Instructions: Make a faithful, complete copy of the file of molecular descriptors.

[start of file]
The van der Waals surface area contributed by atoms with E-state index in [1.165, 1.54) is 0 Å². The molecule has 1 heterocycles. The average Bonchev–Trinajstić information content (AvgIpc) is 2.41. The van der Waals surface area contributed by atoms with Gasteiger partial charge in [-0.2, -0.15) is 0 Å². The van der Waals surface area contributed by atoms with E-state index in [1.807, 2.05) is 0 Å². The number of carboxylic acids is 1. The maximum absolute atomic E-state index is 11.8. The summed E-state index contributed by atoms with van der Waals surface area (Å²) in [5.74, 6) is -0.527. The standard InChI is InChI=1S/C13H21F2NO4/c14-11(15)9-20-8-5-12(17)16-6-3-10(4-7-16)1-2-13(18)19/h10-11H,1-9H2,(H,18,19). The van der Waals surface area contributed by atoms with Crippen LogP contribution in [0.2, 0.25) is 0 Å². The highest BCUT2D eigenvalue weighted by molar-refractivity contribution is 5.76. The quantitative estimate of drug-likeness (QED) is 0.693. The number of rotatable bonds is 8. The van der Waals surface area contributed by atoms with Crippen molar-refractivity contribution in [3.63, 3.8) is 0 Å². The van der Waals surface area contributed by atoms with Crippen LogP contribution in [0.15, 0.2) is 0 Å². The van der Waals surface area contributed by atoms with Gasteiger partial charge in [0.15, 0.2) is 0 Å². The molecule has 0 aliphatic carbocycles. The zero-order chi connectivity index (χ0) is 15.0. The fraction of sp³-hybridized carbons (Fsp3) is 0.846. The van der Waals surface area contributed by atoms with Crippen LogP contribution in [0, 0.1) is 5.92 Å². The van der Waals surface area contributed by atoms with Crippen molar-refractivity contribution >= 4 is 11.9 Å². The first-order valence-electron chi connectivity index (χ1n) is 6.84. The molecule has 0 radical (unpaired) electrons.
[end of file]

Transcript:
The van der Waals surface area contributed by atoms with E-state index in [1.165, 1.54) is 0 Å². The molecule has 1 heterocycles. The average Bonchev–Trinajstić information content (AvgIpc) is 2.41. The van der Waals surface area contributed by atoms with Gasteiger partial charge in [-0.2, -0.15) is 0 Å². The van der Waals surface area contributed by atoms with E-state index in [1.807, 2.05) is 0 Å². The number of carboxylic acids is 1. The maximum absolute atomic E-state index is 11.8. The summed E-state index contributed by atoms with van der Waals surface area (Å²) in [5.74, 6) is -0.527. The standard InChI is InChI=1S/C13H21F2NO4/c14-11(15)9-20-8-5-12(17)16-6-3-10(4-7-16)1-2-13(18)19/h10-11H,1-9H2,(H,18,19). The van der Waals surface area contributed by atoms with Crippen LogP contribution in [0.2, 0.25) is 0 Å². The highest BCUT2D eigenvalue weighted by molar-refractivity contribution is 5.76. The quantitative estimate of drug-likeness (QED) is 0.693. The number of rotatable bonds is 8. The van der Waals surface area contributed by atoms with Crippen molar-refractivity contribution in [3.63, 3.8) is 0 Å². The van der Waals surface area contributed by atoms with Crippen LogP contribution in [0.15, 0.2) is 0 Å². The van der Waals surface area contributed by atoms with Gasteiger partial charge in [0.15, 0.2) is 0 Å². The molecule has 0 aliphatic carbocycles. The zero-order chi connectivity index (χ0) is 15.0. The fraction of sp³-hybridized carbons (Fsp3) is 0.846. The van der Waals surface area contributed by atoms with Crippen LogP contribution in [0, 0.1) is 5.92 Å². The van der Waals surface area contributed by atoms with Crippen molar-refractivity contribution >= 4 is 11.9 Å². The first-order valence-electron chi connectivity index (χ1n) is 6.84. The molecule has 0 radical (unpaired) electrons.